Snapshot: Megan Lambert '02GS

June 23, 2014

"Our graduates are at the front lines of creating, reviewing, critiquing, using, and promoting books for young people. ...Many find their calling after participating in the Simmons program."

Instructor Megan Lambert '02GS is an award-winning educator who is changing how we approach children with literature. In 2009, she received the Massachusetts Literacy Champion award from the Massachusetts Literacy Foundation for creation of the Whole Book Approach and A Book in Hand programs. A moderator in the recent Boston Public Library's 2014 Lowell Lecture Series, and a judge for the 2009 Geisel, 2011 Caldecott, and the 2012 Boston Globe-Horn Book award committees, Lambert shares her insights about her Simmons experience and the opportunities in children's literature today.

As a Government and African-American studies dual major at Smith College, why did you decide to pursue studies in children's literature?

When I was at Smith College, I planned to go to law school. As I was finishing up my degree, I took a children's literature survey course that I erroneously assumed was going to be easy. The class changed my life because it made me realize how reading had shaped my worldview.

After college, I worked in a Washington, D.C., human rights organization for two years, but I continued to feel the pull toward children's literature. I found the Simmons children's literature program and applied.

The M.A. in Children's Literature program exceeded my hopes -- to the extent that I never wanted to leave. My experience as a teaching assistant led me to pursue teaching opportunities at the college and graduate level, and Simmons was among several schools that gave me an adjunct position before I secured my current, full time contract. Nowhere else have I found an institution that values and nurtures the serious study of children's literature as much as Simmons. I feel tremendously fortunate to work with talented and dedicated colleagues and students.

What do you perceive to be the three top greatest opportunities for students specializing in children's literature graduate studies?

Simmons' reputation and educational foundation in children's and young adult literature prepares graduates for many career paths. Alumni of the children's literature programs become literary agents, editors, and marketing specialists in publishing houses. Since the liberal arts and multidisciplinary approach of the master's degree program does not create a direct career path, students participate in internships, use mentorships, and engage the Center's networking opportunities. Those who opt for the dual degree programs in teaching and librarianship find that the children's literature graduate program enhances their understanding by providing a critical analysis of approaches to children's and young adult literature. Meanwhile, our M.F.A. graduates can become writers of children's and young adult literature. Dual degree students combining the M.A. and the M.F.A., and those combining the M.A. in Children's Literature with the M.A. in English, enter doctoral programs and college-level teaching, as well as publishing and related fields.

Our graduates are at the front lines of creating, reviewing, critiquing, using, and promoting books for young people. Alumni often remark, "I can't believe this is my job." Many find their calling after participating in the Simmons program.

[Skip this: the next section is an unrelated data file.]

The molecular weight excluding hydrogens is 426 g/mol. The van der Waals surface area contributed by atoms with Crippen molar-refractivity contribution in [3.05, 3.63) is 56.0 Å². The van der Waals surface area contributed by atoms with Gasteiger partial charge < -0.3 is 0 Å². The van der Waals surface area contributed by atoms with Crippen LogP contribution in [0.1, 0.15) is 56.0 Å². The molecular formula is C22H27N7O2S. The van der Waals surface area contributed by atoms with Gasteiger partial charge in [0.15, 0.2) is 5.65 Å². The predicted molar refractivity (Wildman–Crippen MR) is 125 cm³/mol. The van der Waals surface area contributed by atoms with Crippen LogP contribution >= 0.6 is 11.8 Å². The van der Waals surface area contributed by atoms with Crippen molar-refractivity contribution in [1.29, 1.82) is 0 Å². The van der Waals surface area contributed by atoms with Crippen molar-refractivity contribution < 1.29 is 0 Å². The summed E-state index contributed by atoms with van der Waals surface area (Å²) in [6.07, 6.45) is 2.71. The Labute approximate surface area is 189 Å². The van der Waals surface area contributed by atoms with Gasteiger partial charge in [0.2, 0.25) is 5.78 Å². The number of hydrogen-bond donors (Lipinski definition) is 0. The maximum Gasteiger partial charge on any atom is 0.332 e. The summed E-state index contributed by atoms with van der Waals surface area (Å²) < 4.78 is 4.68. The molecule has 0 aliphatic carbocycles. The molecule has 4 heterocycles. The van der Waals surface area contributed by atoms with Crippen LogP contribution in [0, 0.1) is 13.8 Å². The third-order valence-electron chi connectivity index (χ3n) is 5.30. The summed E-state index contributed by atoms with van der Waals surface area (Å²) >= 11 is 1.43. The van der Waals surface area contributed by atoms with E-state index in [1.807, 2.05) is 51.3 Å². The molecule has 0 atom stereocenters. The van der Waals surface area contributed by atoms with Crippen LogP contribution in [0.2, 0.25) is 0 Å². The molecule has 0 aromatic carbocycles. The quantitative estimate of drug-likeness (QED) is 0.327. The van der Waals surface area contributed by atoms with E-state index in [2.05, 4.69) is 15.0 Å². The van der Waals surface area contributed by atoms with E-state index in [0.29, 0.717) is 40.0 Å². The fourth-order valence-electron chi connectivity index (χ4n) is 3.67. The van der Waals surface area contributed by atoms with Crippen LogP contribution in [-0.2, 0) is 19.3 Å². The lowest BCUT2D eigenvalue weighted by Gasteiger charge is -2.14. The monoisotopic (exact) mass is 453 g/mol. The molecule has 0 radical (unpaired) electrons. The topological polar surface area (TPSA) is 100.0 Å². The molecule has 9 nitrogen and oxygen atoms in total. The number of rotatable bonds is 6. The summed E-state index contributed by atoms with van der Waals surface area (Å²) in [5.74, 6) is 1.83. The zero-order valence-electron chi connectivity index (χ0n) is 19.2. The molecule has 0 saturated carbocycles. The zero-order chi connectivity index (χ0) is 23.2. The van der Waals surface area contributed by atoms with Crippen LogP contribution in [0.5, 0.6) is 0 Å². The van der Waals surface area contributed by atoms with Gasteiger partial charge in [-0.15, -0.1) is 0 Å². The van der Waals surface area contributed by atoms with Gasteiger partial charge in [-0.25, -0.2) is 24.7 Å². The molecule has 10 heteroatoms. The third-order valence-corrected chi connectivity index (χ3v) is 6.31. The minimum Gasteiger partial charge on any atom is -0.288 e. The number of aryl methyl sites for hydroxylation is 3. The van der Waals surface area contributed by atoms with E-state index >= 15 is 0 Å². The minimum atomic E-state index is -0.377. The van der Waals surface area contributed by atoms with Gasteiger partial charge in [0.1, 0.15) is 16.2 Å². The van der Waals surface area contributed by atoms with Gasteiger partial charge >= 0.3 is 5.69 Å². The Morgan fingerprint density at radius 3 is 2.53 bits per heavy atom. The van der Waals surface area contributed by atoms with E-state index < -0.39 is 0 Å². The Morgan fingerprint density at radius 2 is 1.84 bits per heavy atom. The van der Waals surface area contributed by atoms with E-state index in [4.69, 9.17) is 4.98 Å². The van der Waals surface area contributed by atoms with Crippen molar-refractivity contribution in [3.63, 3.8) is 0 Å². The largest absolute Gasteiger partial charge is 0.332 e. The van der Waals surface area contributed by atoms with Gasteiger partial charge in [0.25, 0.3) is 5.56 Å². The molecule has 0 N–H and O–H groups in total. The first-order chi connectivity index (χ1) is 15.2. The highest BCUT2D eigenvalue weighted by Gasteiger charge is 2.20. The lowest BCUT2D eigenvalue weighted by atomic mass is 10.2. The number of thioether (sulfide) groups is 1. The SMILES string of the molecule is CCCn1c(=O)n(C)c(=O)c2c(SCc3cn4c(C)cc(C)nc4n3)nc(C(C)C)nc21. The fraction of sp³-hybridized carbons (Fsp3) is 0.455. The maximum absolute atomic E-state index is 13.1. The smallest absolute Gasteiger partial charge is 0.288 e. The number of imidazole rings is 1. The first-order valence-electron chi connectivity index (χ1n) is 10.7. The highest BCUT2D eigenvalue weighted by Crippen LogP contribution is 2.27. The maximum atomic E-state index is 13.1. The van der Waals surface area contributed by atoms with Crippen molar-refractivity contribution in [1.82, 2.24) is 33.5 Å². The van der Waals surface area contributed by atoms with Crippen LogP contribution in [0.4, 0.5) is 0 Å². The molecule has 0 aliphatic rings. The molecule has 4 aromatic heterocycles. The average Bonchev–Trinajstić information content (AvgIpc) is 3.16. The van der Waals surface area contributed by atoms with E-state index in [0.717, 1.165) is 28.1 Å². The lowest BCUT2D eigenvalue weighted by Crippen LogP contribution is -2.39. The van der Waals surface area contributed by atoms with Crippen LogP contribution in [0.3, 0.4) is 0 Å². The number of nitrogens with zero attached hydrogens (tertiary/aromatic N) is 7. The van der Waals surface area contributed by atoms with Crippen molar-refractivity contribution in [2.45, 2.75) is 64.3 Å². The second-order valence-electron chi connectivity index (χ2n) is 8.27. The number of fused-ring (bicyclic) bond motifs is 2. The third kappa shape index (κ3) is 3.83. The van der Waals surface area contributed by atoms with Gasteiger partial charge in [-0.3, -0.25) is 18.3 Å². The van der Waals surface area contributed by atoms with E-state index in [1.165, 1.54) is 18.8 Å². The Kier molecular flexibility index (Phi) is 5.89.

Please share the details about your first picturebook, A Crow of His Own, which will be published by Charlesbridge Publishing in July 2015.

Building on the new-kid-at-school theme, the story is set on a farm where the animals initially reject the new rooster, Clyde, until a motherly goose helps him find his voice. While the story is focused on animal characters, the illustrations also depict a gay couple, Farmer Kevin and Farmer Jay, living on the farm, which ties in with the theme of being true to oneself.

The proposed sequel, A Kid of Their Own ̶ which is currently in the revision stage but not yet under contract ̶ tells about a goat and her kid as they arrive at the farm. With the theme of a sibling adjusting to a new baby, Clyde has trouble adjusting to the new kid. Yet he and the others adjust to its presence. Meanwhile, the farmers adopt a "kid of their own" at the end of the story.

Please describe how your independent study in the children's literature graduate program helped you get a job as a children's literature and outreach coordinator/associate at The Eric Carle Museum of Picture Book Art.

In my first semester I took the Picturebook class taught by Susan Bloom, Molly Bang, and Michael Patrick Hearn. It was the first time I had studied art critically. I began to think about how readers engage visually.

I went to the Eric Carle Museum of Picture Book Art's information office the year before it opened and offered to take on a variety of projects to support its planning. I was able to apply the work toward academic credit. I began leading storytime at the information office and as a visiting representative of the yet-to-open Carle Museum in area schools and libraries. I initially approached the work traditionally by picking a theme and reading a few picturebooks to children. Then I drew on my studies at Simmons and found a way to engage children with the picturebook's art and design. My idea for the Whole Book Approach (WBA), which became the focus of my independent study project, and later work, incorporated children's thoughts and ideas about stories by transforming storytime into an experience of reading with children rather than reading to children.